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Many Ukrainians with children and older relatives remain in Lysychansk in eastern Ukraine. Between the loud thuds of artillery shells landing a few blocks away, dozens of people emerged from a communal shelter in this eastern Ukrainian city Saturday to receive packets of food from a red armored van crewed by a group of volunteers. Lysychansk, an industrial city with a prewar population of around 100,000, is quickly becoming the focal point of Russia’s slow and methodical advance in Ukraine’s east. But in Lysychansk, a city in Ukraine’s resource-rich and predominantly Russian-speaking Donbas region, the complaint that the Ukrainian government has abandoned them to the advancing Russian forces is also present. “Your Kyiv government gave up on us,” said one older woman before she received a white bag of food from the back of the van. For months, residents here have been cut off from cellphone networks because they were damaged by fighting, as well as from gas, water and electricity systems. One of the volunteers, Mykhailo Dobrishman, said it was his tenth trip to Lysychansk in recent weeks.
“As we hand out the packs of food, we try to persuade them to evacuate,” he said. One teenager at the shelter, who wore a yellow T-shirt and said her name was Victoria, tried to convince her mother to leave. For 15 minutes, the mother and daughter debated in front of the industrial building used as a communal shelter, while several artillery shells whistled over their heads. In the street near the shelter there were freshly dug rectangular holes in the ground. But some older neighbors said they believed the holes were graves for people expected to be killed by shelling. It is unclear how many civilians have been killed or wounded in Lysychansk by Russian bombardments. Not far from the shelter was a Soviet-style apartment block occupied by Ukrainian soldiers.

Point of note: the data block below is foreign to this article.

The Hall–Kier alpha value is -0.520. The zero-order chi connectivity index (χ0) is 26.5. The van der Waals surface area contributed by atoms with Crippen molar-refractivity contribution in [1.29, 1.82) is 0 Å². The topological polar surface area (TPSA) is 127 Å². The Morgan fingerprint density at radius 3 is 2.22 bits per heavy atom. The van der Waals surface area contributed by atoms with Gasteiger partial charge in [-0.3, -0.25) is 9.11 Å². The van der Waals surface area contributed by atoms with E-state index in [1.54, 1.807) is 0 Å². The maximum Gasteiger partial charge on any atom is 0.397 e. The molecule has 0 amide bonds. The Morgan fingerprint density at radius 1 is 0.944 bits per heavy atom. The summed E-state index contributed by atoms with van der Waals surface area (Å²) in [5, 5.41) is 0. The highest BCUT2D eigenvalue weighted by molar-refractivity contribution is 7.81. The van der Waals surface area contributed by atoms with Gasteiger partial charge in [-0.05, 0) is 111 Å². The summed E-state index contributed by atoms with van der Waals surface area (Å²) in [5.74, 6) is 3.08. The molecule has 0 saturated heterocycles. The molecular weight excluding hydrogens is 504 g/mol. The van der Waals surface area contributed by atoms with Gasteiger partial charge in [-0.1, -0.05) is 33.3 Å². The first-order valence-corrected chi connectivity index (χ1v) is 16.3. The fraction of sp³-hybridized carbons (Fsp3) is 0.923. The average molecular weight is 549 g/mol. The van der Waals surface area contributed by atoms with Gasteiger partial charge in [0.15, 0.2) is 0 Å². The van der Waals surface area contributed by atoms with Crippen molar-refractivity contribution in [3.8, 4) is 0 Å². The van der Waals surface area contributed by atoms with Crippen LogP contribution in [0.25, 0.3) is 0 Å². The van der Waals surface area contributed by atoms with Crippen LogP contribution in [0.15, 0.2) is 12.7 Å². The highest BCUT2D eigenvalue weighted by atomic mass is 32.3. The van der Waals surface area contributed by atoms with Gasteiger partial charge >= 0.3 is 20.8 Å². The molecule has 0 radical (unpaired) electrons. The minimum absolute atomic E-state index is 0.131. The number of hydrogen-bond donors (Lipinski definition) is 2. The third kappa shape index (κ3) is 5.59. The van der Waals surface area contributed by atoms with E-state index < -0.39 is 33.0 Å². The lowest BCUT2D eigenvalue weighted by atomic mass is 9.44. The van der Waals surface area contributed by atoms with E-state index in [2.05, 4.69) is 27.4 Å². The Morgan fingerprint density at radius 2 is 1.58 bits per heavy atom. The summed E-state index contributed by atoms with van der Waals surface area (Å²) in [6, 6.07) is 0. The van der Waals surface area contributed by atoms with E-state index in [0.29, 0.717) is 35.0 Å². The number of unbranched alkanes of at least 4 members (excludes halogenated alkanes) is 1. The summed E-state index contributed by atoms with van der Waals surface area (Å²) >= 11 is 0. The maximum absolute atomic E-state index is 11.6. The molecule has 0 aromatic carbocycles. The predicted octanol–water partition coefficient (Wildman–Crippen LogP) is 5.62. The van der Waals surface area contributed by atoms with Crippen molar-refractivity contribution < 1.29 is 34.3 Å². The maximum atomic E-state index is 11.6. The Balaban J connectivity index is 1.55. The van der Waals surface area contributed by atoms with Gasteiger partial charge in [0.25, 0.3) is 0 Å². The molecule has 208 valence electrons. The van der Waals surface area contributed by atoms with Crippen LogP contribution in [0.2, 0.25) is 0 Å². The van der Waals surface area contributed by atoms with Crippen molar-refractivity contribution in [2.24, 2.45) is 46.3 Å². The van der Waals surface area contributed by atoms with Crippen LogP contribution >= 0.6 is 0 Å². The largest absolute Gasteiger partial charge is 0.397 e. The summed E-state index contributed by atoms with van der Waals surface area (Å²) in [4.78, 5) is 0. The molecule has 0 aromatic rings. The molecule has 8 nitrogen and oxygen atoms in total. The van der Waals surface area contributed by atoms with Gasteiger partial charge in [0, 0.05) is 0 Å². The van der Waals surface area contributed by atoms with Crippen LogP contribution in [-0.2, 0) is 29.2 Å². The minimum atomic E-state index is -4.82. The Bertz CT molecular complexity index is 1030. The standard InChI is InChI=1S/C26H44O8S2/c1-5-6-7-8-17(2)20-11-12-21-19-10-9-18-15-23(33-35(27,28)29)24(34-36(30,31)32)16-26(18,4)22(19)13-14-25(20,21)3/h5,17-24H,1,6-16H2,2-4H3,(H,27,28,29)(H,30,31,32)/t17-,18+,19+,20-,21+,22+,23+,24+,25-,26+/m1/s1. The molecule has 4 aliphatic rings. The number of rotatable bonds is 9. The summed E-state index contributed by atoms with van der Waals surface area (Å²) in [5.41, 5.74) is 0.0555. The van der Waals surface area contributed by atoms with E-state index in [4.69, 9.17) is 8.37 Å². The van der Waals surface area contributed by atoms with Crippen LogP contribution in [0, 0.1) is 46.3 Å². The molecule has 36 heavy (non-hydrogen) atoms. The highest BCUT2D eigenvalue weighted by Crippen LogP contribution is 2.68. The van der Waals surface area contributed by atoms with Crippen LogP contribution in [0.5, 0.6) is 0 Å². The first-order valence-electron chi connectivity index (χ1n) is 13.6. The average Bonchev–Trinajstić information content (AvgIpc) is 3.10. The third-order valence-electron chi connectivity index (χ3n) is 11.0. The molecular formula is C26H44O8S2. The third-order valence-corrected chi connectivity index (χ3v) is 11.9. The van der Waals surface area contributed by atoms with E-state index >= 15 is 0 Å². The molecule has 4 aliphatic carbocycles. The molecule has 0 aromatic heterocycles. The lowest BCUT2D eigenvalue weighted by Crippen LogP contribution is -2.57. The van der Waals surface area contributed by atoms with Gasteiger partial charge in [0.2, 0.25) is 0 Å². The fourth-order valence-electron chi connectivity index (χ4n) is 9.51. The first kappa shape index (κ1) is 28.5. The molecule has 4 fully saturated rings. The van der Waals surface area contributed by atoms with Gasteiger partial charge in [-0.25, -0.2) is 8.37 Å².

Outside the building, a military doctor named Sergiy, who had arrived in Lysychansk a few days earlier with a Ukrainian unit, said they were bracing for an assault. Having served in different frontline cities of Ukraine since the beginning of invasion, the doctor said he could not explain why so many people chose to stay in a city that has been shelled incessantly for weeks. “People are riding bicycles here, children are running around,” he said. Luda, 52, an energetic woman who had emerged from the communal shelter, where about 50 people were staying, said she was resolved to remain. “This is our Ukrainian land where we were born and spent our lives,” she said.
Read full article at The New York Times